D Schematic representation of information flow in the nervous system
The information encoded in nerve fibers is transmitted either to the CNS (brain and spinal cord) or from the CNS to the periphery (PNS, including the peripheral parts of the autonomic nervous system, see p. 96). Fibers that carry information to the CNS are called afferent fibers or afferents for short; fibers that carry signals away from the CNS are called efferent fibers or efferents.
A The nerve cell (neuron)
The neuron is the smallest functional unit of the nervous system. Neurons communicate with other nerve cells through synapses. The synapses that end at nerve cells usually do so at dendrites (as seen here). The transmitter substance that is released at the synapses to act on the dendrite membrane may have an excitatory or inhibitory action, meaning that the transmitter either increases or decreases the local action potential at the nerve cell membrane. All of the excitatory and inhibitory potentials of a nerve cell are integrated in the axon hillock. If the excitatory potentials predominate, the stimulus exceeds the excitation threshold of the neuron, causing the axon to fire (transmit an impulse) according to the all-or-nothing rule.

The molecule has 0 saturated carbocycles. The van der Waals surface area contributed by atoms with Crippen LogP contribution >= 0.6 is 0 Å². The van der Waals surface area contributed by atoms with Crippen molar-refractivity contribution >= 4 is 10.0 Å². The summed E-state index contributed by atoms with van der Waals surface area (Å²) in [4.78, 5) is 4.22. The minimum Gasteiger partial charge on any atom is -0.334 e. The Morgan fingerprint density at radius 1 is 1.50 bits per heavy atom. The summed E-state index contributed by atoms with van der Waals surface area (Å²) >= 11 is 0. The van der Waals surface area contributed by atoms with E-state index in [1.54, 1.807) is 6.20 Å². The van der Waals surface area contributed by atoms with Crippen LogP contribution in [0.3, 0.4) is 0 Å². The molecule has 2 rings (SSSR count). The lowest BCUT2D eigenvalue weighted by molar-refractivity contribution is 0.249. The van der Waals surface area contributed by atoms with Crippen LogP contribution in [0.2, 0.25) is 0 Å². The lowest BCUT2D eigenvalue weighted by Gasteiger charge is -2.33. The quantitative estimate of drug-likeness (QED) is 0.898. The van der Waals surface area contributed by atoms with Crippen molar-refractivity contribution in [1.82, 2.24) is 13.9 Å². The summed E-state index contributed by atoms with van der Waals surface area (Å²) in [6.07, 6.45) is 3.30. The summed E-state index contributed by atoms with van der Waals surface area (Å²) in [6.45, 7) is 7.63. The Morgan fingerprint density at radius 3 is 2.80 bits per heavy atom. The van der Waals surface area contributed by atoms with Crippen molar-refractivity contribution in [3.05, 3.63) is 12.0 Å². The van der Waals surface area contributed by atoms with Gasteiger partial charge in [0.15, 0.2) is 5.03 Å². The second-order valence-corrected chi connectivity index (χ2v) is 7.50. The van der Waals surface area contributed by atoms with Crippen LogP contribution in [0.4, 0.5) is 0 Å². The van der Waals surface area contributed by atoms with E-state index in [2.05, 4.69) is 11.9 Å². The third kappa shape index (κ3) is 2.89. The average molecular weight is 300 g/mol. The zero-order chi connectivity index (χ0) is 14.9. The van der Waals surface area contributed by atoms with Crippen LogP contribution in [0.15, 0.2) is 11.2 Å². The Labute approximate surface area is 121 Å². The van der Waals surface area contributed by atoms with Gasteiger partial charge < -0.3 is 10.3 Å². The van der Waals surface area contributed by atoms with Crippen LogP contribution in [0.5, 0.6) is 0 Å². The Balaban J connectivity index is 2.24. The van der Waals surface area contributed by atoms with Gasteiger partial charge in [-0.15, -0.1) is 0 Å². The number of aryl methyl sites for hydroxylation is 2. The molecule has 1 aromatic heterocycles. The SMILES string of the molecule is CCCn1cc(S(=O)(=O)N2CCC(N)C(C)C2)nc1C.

B Electron microscopy of the neuron
Neurons are rich in rough endoplasmic reticulum (protein synthesis, active metabolism). This endoplasmic reticulum (known also as Nissl substance) is easily demonstrated by light microscopy using cationic dyes, which bind to the phosphodiester backbone of the ribosomal RNAs. The distribution pattern of the Nissl substance is used in neuropathology to evaluate the functional integrity of neurons. Neurotubules and neurofilaments are referred to collectively as neurofibrils in light microscopy, as they are too fine to be identified as separate structures under a light microscope. Neurofibrils can be demonstrated in light microscopy by impregnating the nerve tissue with silver salts. This is of interest in neuropathology because the clumping of neurofibrils is an important histologic feature of Alzheimer disease.